The GABA type A receptor (GABAA-R) is a major target of intravenous anesthetics. Phospholipase C-related inactive protein type-1 (PRIP-1) is important in GABAA-R phosphorylation and membrane trafficking. In this study, we investigated the role of PRIP-1 in general anesthetic action. The anesthetic effects of propofol, etomidate, and pentobarbital were evaluated in wild-type and PRIP-1 knockout (PRIP-1 KO) mice by measuring the latency and duration of loss of righting reflex (LORR) and loss of tail-pinch withdrawal response (LTWR). The effect of okadaic acid (OA), a protein phosphatase 1/2A inhibitor, pretreatment on propofol- and etomidate-induced LORR was also examined. PRIP-1 deficiency provided the reduction of LORR and LTWR induced by propofol but not by etomidate or pentobarbital, indicating that PRIP-1 could determine the potency of the anesthetic action of propofol. Pretreatment with OA recovered the anesthetic potency induced by propofol in PRIP-1 KO mice. OA injection enhanced phosphorylation of cortical the GABAA-R β3 subunit in PRIP-1 KO mice. These results suggest that PRIP-1-mediated GABAA-R β3 subunit phosphorylation might be involved in the general anesthetic action induced by propofol but not by etomidate or pentobarbital.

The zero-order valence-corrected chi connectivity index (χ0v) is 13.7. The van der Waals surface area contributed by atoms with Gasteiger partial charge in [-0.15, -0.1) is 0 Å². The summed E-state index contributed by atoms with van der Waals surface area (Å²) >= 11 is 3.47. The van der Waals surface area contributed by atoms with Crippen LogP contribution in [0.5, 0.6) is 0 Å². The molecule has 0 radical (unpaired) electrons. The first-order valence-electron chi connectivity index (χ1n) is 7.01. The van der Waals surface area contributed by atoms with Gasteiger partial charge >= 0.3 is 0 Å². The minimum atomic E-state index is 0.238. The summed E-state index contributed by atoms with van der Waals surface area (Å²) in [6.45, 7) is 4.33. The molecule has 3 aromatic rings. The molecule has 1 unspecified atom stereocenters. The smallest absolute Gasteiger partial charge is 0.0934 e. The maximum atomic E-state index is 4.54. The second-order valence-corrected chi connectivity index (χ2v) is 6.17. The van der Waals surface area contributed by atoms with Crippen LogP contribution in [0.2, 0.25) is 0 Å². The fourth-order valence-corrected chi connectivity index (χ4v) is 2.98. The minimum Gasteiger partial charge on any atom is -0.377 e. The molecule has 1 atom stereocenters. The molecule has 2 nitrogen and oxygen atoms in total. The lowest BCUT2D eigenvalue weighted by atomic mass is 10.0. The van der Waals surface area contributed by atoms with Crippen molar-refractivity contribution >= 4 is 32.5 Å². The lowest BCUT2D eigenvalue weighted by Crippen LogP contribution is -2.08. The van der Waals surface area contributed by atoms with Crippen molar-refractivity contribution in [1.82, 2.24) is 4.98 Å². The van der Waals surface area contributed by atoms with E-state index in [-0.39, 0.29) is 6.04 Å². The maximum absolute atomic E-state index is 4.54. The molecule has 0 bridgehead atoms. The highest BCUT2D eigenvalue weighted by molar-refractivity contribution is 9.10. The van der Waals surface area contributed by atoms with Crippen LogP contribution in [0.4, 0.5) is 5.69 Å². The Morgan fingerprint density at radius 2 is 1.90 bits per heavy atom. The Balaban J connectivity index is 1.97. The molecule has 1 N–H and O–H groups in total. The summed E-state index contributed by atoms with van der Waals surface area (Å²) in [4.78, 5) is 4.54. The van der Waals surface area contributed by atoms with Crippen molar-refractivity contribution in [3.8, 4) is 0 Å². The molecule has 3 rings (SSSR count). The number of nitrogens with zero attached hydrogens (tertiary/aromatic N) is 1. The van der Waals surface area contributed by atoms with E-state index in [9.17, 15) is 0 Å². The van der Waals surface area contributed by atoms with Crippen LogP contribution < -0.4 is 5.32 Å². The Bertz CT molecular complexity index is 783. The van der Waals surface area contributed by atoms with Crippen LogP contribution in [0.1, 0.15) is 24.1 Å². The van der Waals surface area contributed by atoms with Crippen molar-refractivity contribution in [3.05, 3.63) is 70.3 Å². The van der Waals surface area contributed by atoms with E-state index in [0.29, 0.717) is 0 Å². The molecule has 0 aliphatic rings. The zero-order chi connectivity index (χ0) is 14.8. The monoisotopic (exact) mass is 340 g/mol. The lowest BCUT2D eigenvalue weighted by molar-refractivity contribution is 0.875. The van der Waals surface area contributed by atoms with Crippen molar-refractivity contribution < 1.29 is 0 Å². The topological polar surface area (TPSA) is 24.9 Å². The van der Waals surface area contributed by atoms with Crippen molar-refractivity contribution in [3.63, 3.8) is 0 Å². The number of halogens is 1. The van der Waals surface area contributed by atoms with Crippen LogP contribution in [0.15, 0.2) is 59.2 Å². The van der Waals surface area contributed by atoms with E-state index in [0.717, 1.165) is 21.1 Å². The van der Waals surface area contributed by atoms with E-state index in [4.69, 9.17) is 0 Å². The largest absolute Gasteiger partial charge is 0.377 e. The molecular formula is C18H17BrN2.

- The American Society for Pharmacology and Experimental Therapeutics